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From the Editors of E/The Environmental Magazine
The Scoop on Plastics
Risk ratings from No. 1 to No. 7
I’ve read that plastic bottles are not always safe to reuse over and over, as harmful chemicals can leach out into the contents. I’m wondering if the same issues plague Tupperware and other similar plastic food storage containers.
Sylvie, Dawson City, Yukon, Canada
The recent hubbub over plastic containers leaching chemicals into food and drinks has cast doubt, whether deserved or not, over all kinds of plastics that come into contact with what we ingest. Some conscientious consumers are forsaking all plastics out of health concerns. It is true that exposure to certain chemicals found in some plastics has been linked to various human health problems (especially certain types of cancer and reproductive disorders). But only a small percentage of plastics contain those chemicals.
According to The Green Guide, a website and magazine devoted to greener living and owned by the National Geographic Society, the safest plastics for repeated use in storing food are made from high-density polyethylene (HDPE, or plastic No. 2), low-density polyethylene (LDPE, or plastic No. 4) and polypropylene (PP, or plastic No. 5). Most Tupperware products are made of LDPE or PP, and as such are considered safe for repeated use storing food items and cycling through the dishwasher. Most food storage products from Glad, Hefty, Ziploc and Saran also pass The Green Guide’s muster for health safety.
But consumers should be aware of more than just a few safe brands, as most companies make several product lines featuring different types of plastics. While the vast majority of Tupperware products are considered safe, for example, some of its food storage containers use polycarbonate (plastic No. 7), which has been shown to leach the harmful hormone-disrupting chemical Bisphenol A (BPA) into food items after repeated uses. Consumers concerned about such risks might want to avoid the following polycarbonate-based Tupperware products: the Rock ’N Serve microwave line, the Meals-in-Minutes Microsteamer, the Elegant Serving Line, the TupperCare baby bottle, the Pizza Keep ’N Heat container and the Table Collection (the last three are no longer made but might still be kicking around your kitchen).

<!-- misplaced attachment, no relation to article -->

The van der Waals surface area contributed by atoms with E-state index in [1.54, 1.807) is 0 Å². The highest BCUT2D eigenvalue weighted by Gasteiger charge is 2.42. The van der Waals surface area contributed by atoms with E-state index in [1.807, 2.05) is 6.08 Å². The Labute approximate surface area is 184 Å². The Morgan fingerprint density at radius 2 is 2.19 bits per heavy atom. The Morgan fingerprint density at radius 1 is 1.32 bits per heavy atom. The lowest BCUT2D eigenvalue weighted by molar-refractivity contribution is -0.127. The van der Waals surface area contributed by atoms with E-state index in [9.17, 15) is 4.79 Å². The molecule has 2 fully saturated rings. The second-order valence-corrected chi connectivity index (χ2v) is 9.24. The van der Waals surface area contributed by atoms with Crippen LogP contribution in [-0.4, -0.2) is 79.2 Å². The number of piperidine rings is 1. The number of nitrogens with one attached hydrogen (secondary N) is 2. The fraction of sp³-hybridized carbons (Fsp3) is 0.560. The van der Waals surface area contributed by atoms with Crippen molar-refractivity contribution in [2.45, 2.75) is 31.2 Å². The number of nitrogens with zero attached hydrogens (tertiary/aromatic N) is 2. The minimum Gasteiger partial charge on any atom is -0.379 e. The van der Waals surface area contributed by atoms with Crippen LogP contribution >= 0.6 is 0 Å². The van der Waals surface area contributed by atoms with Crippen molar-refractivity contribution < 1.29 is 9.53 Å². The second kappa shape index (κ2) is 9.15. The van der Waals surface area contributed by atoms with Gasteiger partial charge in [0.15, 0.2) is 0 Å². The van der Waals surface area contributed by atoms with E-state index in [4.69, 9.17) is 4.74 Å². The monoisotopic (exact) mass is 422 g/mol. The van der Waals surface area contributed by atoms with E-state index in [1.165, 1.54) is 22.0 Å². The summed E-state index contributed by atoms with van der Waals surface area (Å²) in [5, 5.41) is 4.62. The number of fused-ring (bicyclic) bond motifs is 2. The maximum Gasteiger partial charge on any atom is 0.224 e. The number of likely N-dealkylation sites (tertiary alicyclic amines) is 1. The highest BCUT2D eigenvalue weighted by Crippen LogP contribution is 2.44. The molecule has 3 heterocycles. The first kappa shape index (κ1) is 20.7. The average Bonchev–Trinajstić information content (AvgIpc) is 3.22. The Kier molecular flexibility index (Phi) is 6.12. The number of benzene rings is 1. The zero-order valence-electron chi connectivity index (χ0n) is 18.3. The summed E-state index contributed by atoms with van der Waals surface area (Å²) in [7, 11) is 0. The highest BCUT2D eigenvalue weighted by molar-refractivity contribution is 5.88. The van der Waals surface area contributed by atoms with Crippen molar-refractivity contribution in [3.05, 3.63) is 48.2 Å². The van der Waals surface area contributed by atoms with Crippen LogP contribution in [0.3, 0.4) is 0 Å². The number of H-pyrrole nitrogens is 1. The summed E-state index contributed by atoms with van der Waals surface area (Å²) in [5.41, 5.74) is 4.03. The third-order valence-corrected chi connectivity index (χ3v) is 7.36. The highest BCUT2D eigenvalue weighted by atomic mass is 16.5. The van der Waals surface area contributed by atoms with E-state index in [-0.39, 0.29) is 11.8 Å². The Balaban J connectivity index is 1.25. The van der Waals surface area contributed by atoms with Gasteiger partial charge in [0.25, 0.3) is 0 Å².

Beyond BPA, other chemicals can be found in various food storage containers. Containers made out of polyethylene terephthalate (PET or PETE, or plastic No. 1) such as most soda bottles are OK to use once but can leach carcinogenic, hormone-disrupting phthalates when used over and over again. Also, many deli items come wrapped in plastic made from polyvinyl chloride (PVC, or plastic No. 3), which can leach cancer-causing dioxins. Swapping foods out of such wraps once the groceries are at home is advisable.
Containers made of polystyrene (PS, or plastic No. 6, also known as Styrofoam) can also be dangerous, as its base component, styrene, has been associated with skin, eye and respiratory irritation, depression, fatigue, compromised kidney function and central nervous system damage. Take-out restaurant orders often come in polystyrene containers, which also should be emptied into safer containers once you get them home.
If your head is spinning and you can’t bear to examine the bottom of yet another plastic food storage container for its recycling number, go with glass. Pyrex, for instance, does not contain chemicals that can leach into food. Of course, such items can break into glass shards if dropped. But the risk of breakage is a fair trade against the risk of chemical contamination.
For more information:
• The Green Guide: www.thegreenguide.com
• Tupperware: www.tupperware.com.
Got an environmental question? Send it to: EarthTalk, c/o E/The Environmental Magazine, P.O. Box 5098, Westport, CT 06881; submit it at www.emagazine.com/earthtalk/thisweek: or e-mail [email protected]. Read past columns at: www.emagazine.com/earthtalk/archives.php.